Due to WebAssembly's synchronous nature, it is not trivial to
implement such a feature.
emscripten has support for this feature
baked in. However, for a solution based in
wasi-sdk, a new approach
is required, such as the Asyncify
Luckily, the binaryen
project in their
tool has functionality to asyncify a WebAssembly
so that we could implement the missing bits in the PHP interpreter to
take advantage of it.
We have not implemented this yet, so that we have stripped away the calls to setjmp/longjmp for now.
WebAssembly does not have the concept of operating system
processes. Many of the syscalls that have to do with processes had to
either be hardcoded (such as
getpid), or be converted to
Given the nature of WASI's capability-oriented filesystem, there are subtle differences when it comes to accessing files. Particularly, because it's not WASI's aim to fulfill the everything-is-a-file Unix philosophy.
There is work in progress as well in this front.
Most of the filesystem syscalls that are not commonly used have been converted to no-operations for now.
WASI does not have full support for sockets yet. It allows us to accept incoming connections, receive and send messages, but at the moment it's not possible to open a socket; it has to be provided by the host. There is work in progress to improve their support, but it's still early to work on this for the PHP port.
As a result, we have stripped all networking capabilities from PHP for now.
Although we have not included it in our preliminary work, we believe
that WASIX by SingleStore
Labs might be worth adding as an extra dependency when building
projects in which
wasi-libc is not providing enough functionality.
We are still exploring this possibility, When it comes to contributing
to upstream projects there are trade-offs to measure such as including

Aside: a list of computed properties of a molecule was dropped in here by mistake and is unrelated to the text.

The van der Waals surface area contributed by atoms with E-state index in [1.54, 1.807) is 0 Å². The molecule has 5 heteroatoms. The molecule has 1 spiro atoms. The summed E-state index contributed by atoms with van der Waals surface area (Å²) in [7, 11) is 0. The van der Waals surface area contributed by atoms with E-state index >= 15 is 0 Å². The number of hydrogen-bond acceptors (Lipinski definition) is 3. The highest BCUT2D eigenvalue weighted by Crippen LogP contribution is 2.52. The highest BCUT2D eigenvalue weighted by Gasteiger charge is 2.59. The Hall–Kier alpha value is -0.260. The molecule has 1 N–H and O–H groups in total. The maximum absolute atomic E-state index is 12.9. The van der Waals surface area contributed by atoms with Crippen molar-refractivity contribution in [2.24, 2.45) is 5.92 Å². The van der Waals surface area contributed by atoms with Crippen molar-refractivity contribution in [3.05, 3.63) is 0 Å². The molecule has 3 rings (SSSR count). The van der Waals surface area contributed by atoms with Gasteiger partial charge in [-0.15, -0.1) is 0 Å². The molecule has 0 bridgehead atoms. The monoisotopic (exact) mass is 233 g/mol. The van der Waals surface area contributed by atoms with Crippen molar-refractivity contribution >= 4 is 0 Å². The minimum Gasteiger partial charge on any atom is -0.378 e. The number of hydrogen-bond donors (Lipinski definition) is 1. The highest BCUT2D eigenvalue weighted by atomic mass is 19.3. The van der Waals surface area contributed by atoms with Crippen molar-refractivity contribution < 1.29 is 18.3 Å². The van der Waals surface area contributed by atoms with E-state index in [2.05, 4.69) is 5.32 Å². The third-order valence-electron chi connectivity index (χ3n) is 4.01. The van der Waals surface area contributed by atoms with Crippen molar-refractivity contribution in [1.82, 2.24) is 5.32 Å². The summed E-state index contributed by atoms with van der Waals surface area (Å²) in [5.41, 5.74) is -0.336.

similar changes for
wasm32-wasi support in multiple projects versus
adding an extra dependency such as WASIX.
In short, we are open to feedback from both communities!
Running a PHP script
We want to make it easier for users to test our work. We have created a container image that you can use to run a simple PHP script, or even your own custom PHP programs!
docker run -p8080:8080 projects.registry.vmware.com/wasmlabs/containers/php-mod-wasm:[email protected]:716518f5a264b63b3f00ce717b83af9a2c407df49b482dc36ce0d2882c731449
And now, we can perform a request to it:
❯ curl -vvv http://localhost:8080/
* Trying 127.0.0.1:8080...
* Connected to localhost (127.0.0.1) port 8080 (#0)
> GET / HTTP/1.1
> Host: localhost:8080
> User-Agent: curl/7.83.1
> Accept: */*
* Mark bundle as not supporting multiuse
< HTTP/1.1 200 OK
< Date: Fri, 21 Oct 2022 06:13:03 GMT
< Server: Apache/2.4.54 (Unix)
< X-Powered-By: PHP/7.3.33
< Content-Length: 13
< Content-Type: text/html; charset=UTF-8
* Connection #0 to host localhost left intact
Running your own PHP programs in Apache
In order to run your own PHP application you only have to mount the PHP project directory in the expected location:
docker run -p8080:8080 -v /path/to/php/project:/usr/local/apache2/htdocs projects.registry.vmware.com/wasmlabs/containers/php-mod-wasm:[email protected]:716518f5a264b63b3f00ce717b83af9a2c407df49b482dc36ce0d2882c731449
Now you can visit your PHP project at
As an example, you can find how to run WordPress on Wasm with Apache
Feel free to experiment with your own applications, we are eager to learn about your findings. Your feedback will help us prioritize the remaining work.
This work is not finished yet, in fact we are just getting started! We would love your feedback and contributions to continue to improve language support for WebAssembly and move forward the current state of the art of WebAssembly tooling.